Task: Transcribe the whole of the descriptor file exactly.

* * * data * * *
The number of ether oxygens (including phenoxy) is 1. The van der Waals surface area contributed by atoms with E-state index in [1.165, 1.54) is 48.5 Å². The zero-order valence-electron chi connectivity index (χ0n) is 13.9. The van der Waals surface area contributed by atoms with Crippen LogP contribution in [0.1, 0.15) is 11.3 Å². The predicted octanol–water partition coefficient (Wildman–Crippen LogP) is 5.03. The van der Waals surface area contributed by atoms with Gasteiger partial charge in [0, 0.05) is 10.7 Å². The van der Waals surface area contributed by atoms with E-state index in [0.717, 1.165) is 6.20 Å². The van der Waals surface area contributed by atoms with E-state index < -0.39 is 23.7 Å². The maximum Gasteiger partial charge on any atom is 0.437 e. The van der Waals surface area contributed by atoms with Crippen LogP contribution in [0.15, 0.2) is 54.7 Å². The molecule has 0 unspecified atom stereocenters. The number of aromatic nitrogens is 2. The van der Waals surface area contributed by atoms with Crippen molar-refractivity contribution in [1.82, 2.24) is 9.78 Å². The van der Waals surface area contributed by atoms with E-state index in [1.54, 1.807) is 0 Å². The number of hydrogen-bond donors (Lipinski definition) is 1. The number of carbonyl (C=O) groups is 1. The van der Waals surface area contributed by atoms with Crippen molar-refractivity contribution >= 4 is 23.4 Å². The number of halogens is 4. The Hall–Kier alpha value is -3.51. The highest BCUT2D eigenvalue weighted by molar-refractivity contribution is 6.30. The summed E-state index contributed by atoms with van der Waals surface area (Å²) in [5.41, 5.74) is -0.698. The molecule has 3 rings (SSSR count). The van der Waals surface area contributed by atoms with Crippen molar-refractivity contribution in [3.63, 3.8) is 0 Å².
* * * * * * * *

The number of ether oxygens (including phenoxy) is 1. The van der Waals surface area contributed by atoms with E-state index in [1.165, 1.54) is 48.5 Å². The zero-order valence-electron chi connectivity index (χ0n) is 13.9. The van der Waals surface area contributed by atoms with Crippen LogP contribution in [0.1, 0.15) is 11.3 Å². The predicted octanol–water partition coefficient (Wildman–Crippen LogP) is 5.03. The van der Waals surface area contributed by atoms with Gasteiger partial charge in [0, 0.05) is 10.7 Å². The van der Waals surface area contributed by atoms with E-state index in [0.717, 1.165) is 6.20 Å². The van der Waals surface area contributed by atoms with E-state index < -0.39 is 23.7 Å². The maximum Gasteiger partial charge on any atom is 0.437 e. The van der Waals surface area contributed by atoms with Crippen LogP contribution in [0.15, 0.2) is 54.7 Å². The molecule has 0 unspecified atom stereocenters. The number of aromatic nitrogens is 2. The van der Waals surface area contributed by atoms with Crippen molar-refractivity contribution in [1.82, 2.24) is 9.78 Å². The van der Waals surface area contributed by atoms with E-state index in [1.54, 1.807) is 0 Å². The number of hydrogen-bond donors (Lipinski definition) is 1. The number of carbonyl (C=O) groups is 1. The van der Waals surface area contributed by atoms with Crippen molar-refractivity contribution >= 4 is 23.4 Å². The number of halogens is 4. The Hall–Kier alpha value is -3.51. The highest BCUT2D eigenvalue weighted by molar-refractivity contribution is 6.30. The summed E-state index contributed by atoms with van der Waals surface area (Å²) in [5.41, 5.74) is -0.698. The molecule has 3 rings (SSSR count). The van der Waals surface area contributed by atoms with Crippen molar-refractivity contribution in [3.63, 3.8) is 0 Å².